Updated: Feb 19
I remember a time when I felt fearless. I remember it as a young little girl, always exploring adventures on my own outside the house, playing and climbing secretly across fences into random neighbour's yards, and walking in dried up drains, pretending to be a ninja. I was ready to do anything in my imaginative world of play. When I first came across this piece, I was drawn into its fiery, raging flow. But I was not fearless. I've never been good at fast pieces. To be honest, I've never felt I was good enough to execute technique to perform fast pieces such as this. However, my teacher guided me very patiently through my lack of confidence, and in 6 months weaving in between teaching, mothering and lessons ... I was able to perform this for my studio recital. Fearless came back - I threw myself into unknown territory and performed it live.
I started my piano teaching business at a turbulent time. Only 6 months into the business, we were hit with the Covid pandemic and I was immediately thrown into a world of planning online lessons, and virtual recitals. There was chaos within that, but also chaos within myself. I related to this piece in many ways the pandemic had affected everyone's daily lives. There was a constant, uncertain storm brewing even with the calmness that the
lockdown brought to communities. It was both emotionally, and physically challenging as with the movement of Scotch Poem (Op. 31, No. 2) by Edward McDowell. The frustrations I felt ebbed and flowed like a raging storm. As I read the poem in which McDowell sought inspiration to composed the music, I felt a familiar sense of exploding emotions:
Far on Scotland's craggy shore,
An old gray castle stands,
Braving the fierce North Sea;
And from a rugged casement,
There peers a lovely face,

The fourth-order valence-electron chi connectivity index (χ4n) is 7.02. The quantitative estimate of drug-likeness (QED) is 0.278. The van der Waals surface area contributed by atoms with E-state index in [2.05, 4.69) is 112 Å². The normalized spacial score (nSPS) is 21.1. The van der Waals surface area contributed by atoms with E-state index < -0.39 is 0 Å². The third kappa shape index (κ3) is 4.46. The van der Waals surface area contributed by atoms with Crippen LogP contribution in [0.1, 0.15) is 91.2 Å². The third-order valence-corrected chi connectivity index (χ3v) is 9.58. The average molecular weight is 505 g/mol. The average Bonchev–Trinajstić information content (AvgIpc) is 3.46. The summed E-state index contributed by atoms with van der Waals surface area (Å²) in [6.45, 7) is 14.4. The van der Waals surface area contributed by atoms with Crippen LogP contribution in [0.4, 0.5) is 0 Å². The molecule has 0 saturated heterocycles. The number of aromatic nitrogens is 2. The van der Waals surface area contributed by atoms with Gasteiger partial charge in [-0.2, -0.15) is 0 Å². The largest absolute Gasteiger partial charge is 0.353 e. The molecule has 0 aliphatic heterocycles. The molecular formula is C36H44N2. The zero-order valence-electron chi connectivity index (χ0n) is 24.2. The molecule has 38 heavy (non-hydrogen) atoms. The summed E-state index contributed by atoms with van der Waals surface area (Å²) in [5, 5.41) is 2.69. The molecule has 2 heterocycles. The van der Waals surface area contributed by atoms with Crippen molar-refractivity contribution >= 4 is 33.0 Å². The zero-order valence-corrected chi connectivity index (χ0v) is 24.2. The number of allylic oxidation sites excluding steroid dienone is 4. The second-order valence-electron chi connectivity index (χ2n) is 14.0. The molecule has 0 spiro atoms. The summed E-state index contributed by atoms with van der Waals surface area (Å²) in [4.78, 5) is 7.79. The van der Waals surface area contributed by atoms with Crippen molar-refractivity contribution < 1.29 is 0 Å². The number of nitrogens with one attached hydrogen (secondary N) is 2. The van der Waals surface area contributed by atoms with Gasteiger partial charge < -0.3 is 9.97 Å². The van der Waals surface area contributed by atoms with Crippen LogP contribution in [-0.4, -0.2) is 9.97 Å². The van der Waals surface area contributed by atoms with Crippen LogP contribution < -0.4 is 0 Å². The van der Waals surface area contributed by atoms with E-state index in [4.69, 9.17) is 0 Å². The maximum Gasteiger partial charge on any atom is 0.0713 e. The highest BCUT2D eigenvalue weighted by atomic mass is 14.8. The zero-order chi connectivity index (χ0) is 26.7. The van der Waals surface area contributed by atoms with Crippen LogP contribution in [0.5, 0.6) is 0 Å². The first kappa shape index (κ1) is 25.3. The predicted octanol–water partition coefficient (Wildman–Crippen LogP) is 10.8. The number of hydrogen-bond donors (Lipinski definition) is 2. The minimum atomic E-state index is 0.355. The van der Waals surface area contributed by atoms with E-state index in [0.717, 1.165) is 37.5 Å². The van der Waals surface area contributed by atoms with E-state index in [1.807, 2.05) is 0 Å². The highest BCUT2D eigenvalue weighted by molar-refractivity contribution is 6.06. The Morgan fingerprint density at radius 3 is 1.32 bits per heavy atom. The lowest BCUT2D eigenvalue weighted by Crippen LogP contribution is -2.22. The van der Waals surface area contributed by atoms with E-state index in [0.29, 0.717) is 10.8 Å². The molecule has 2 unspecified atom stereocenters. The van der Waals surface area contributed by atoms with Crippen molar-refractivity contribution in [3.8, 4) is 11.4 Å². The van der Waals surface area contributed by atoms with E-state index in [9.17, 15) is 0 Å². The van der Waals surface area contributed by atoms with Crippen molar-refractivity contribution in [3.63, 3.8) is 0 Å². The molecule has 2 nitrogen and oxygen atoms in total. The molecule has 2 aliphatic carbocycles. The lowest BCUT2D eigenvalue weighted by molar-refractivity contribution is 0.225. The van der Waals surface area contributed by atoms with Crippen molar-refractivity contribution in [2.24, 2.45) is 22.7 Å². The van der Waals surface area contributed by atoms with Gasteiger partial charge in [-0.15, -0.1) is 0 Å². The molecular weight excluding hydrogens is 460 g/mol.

A woman's, white with woe.
She sweeps the harp strings sadly,
And sings a mournful strain;
The wind plays through her tresses,
and carries the song amain.
- Heinrich Heine
Revisiting this stormy piece today was exhilarating. I'm polishing this up for an exciting opportunity next year, which I shall not reveal at the moment. I enjoy feeling the ride with the storm when executing the sounds. It is also very relatable when the calm, harp-like section with the rolled chords, appears after the gloomy passages come to pass in the music, only to return again with a vengeance. It sometimes reminds me of super windy days here in Grande Prairie, and some time back when I visited Edinburgh, Scotland. These winds are careless but strong, yet architected to flow or gust a certain way. The woman character expressed in this poem allowed me to connect the depressing feelings of isolation I felt during the pandemic as a mother. There were times I wanted to cry, but couldn't. There were times I cried, alone behind closed doors, and couldn't stop sobbing. I had a heavy burden on my shoulders, and found many instances I could not say no, because as a mother and an educator, we sacrifice. We sacrifice for our passion, for our children. As with all musicians, who find many ways to express and re-tell a piece, I will leave you with my version of Scotch Poem. I hope you enjoy this wonderful masterpiece by Edward McDowell.